While many ransomware groups are morally opposed to targeting healthcare organizations, FIN12 is not. Jeremey Kennelly, senior manager and principal analyst at Mandiant explained, “The mere fact of systems being unavailable causes huge disruption to these organizations. And thus, there is probably a perception amongst these actors that despite the bad look of targeting a healthcare organization, a healthcare organization is going to have a stronger argument to potentially pay a ransom in order to get their system online.”
What Makes FIN12 Such a Threat?
Unlike many other ransomware groups, FIN actors specifically focus their efforts on ransomware deployment, relying on other threat actors for initial access to victims’ systems. Specializing in a specific phase of the attack lifecycle allows threat actors to become more sophisticated and to be more successful and efficient in their attacks. This becomes more evident by the fact that FIN12 has been able to cut its time-to-ransom (TTR) in half. According to the report, the group can go through the lifecycle of a cyberattack in less than 3 days.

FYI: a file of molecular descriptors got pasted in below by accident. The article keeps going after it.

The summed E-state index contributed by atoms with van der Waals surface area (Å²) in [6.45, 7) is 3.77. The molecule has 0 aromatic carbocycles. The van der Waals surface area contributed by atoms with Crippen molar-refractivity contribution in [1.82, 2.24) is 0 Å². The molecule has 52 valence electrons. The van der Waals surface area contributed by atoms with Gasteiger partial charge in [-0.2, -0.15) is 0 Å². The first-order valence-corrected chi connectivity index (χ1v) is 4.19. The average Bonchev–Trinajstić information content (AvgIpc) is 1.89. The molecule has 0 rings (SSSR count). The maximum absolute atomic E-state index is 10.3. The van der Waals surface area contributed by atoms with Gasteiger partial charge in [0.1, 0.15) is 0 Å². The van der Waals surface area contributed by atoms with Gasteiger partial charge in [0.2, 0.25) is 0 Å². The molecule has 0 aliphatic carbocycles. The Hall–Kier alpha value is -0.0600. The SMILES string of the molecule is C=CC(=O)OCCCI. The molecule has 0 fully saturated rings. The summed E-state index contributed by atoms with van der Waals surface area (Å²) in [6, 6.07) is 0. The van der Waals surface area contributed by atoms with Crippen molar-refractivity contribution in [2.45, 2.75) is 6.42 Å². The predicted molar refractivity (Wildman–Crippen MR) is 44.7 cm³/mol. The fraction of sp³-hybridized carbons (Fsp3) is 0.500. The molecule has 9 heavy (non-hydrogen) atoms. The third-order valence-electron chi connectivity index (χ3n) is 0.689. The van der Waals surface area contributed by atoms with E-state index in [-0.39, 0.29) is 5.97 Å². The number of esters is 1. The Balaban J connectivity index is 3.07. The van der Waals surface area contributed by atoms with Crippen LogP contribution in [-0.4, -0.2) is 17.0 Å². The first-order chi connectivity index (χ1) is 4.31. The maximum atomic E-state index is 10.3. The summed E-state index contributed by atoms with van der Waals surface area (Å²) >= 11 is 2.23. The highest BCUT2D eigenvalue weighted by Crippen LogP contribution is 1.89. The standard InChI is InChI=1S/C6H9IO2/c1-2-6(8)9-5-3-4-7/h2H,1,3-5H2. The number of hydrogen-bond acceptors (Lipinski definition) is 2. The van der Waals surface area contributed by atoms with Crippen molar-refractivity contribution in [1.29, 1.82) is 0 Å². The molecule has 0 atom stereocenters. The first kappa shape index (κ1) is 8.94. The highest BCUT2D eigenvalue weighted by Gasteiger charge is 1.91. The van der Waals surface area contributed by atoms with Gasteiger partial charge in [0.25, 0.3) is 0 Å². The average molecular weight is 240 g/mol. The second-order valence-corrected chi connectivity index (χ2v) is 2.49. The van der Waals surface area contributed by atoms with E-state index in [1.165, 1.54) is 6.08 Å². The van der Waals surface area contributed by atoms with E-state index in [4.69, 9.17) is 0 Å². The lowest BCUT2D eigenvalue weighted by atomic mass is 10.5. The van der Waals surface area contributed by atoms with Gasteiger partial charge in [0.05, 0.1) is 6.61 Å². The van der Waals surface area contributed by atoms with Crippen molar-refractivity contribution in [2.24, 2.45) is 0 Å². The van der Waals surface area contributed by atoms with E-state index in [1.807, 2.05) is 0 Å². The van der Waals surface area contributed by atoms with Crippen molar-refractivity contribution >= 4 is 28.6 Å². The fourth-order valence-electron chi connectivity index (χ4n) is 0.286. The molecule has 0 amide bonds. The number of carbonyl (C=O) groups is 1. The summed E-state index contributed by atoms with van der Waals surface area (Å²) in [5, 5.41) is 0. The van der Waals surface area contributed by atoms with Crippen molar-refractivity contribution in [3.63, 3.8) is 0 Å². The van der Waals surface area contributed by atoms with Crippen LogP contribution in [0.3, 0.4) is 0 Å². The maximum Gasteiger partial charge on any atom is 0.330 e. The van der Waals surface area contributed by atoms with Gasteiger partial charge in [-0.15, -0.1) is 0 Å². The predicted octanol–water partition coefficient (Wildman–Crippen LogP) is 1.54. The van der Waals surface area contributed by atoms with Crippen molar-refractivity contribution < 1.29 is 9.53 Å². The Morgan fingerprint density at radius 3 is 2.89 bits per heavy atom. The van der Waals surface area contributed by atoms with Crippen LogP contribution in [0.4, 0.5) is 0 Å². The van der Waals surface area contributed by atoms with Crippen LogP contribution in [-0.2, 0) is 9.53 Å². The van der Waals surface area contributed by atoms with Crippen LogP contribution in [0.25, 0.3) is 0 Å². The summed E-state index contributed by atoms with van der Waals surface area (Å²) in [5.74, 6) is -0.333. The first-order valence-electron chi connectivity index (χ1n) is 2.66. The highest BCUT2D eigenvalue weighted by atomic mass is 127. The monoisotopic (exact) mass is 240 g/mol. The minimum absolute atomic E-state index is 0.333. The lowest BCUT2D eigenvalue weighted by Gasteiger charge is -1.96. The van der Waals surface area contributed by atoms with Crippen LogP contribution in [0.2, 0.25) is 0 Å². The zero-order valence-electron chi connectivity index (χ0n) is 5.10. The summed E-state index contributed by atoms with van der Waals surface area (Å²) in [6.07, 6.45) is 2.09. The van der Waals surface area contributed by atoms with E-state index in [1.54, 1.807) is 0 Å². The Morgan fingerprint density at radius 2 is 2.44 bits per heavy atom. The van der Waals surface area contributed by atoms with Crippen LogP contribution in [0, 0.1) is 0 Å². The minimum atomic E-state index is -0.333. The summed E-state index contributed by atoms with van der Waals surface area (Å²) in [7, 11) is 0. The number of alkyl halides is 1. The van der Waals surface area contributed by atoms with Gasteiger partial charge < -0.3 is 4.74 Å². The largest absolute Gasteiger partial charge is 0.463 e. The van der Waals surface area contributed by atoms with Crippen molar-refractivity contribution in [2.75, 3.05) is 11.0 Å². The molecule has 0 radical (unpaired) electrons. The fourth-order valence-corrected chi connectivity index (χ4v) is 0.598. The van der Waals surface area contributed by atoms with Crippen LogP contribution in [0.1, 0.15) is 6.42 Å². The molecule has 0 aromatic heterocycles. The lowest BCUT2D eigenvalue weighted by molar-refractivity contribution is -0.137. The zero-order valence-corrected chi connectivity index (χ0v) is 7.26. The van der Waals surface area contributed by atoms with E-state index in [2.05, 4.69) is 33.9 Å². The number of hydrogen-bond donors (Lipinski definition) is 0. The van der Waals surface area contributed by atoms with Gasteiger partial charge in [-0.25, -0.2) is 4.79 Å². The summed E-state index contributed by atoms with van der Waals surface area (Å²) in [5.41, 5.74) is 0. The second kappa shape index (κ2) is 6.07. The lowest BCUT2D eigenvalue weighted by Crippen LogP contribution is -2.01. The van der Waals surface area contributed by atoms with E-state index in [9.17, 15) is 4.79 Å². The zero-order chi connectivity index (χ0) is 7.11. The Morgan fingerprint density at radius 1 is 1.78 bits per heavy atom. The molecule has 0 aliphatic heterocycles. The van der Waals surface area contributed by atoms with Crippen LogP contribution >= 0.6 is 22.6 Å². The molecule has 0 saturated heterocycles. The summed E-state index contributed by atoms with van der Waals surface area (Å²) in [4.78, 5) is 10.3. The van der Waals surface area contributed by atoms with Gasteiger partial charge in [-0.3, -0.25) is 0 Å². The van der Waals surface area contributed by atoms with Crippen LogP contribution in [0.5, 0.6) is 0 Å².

Kennelly noted, “In the vast majority of cases they are not stealing data, but merely encrypting. They are just breaking into organizations or obtaining access from other actors to learn a little bit about the network and immediately deploying ransomware.”
While there is no pattern to how FIN12 is gaining access to these organizations, one method that they have used in the past is a “BazarLoader.” According to the HHS, BazarLoader uses business-themed emails containing a link to a Google Docs file, and BazarBackdoor is capable of exfiltrating files from a victim, terminating running processes, and executing arbitrary payloads.